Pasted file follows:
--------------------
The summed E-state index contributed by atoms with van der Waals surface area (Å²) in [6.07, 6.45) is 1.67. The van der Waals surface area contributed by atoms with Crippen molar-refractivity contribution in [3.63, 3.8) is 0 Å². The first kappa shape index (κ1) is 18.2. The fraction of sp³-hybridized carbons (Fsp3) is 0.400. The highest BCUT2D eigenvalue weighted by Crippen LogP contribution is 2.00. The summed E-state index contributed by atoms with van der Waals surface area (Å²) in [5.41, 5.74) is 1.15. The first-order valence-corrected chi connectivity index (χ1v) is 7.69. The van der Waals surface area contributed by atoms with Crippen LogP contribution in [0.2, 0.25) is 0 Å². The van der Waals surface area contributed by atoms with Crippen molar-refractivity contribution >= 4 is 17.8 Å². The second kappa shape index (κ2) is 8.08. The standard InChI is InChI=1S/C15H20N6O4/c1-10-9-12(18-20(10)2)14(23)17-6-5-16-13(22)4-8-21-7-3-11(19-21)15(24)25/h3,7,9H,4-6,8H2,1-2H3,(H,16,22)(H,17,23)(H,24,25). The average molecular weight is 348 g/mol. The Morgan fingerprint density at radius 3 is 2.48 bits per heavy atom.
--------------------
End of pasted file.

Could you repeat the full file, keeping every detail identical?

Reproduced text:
The summed E-state index contributed by atoms with van der Waals surface area (Å²) in [6.07, 6.45) is 1.67. The van der Waals surface area contributed by atoms with Crippen molar-refractivity contribution in [3.63, 3.8) is 0 Å². The first kappa shape index (κ1) is 18.2. The fraction of sp³-hybridized carbons (Fsp3) is 0.400. The highest BCUT2D eigenvalue weighted by Crippen LogP contribution is 2.00. The summed E-state index contributed by atoms with van der Waals surface area (Å²) in [5.41, 5.74) is 1.15. The first-order valence-corrected chi connectivity index (χ1v) is 7.69. The van der Waals surface area contributed by atoms with Crippen LogP contribution in [0.2, 0.25) is 0 Å². The van der Waals surface area contributed by atoms with Crippen molar-refractivity contribution >= 4 is 17.8 Å². The second kappa shape index (κ2) is 8.08. The standard InChI is InChI=1S/C15H20N6O4/c1-10-9-12(18-20(10)2)14(23)17-6-5-16-13(22)4-8-21-7-3-11(19-21)15(24)25/h3,7,9H,4-6,8H2,1-2H3,(H,16,22)(H,17,23)(H,24,25). The average molecular weight is 348 g/mol. The Morgan fingerprint density at radius 3 is 2.48 bits per heavy atom.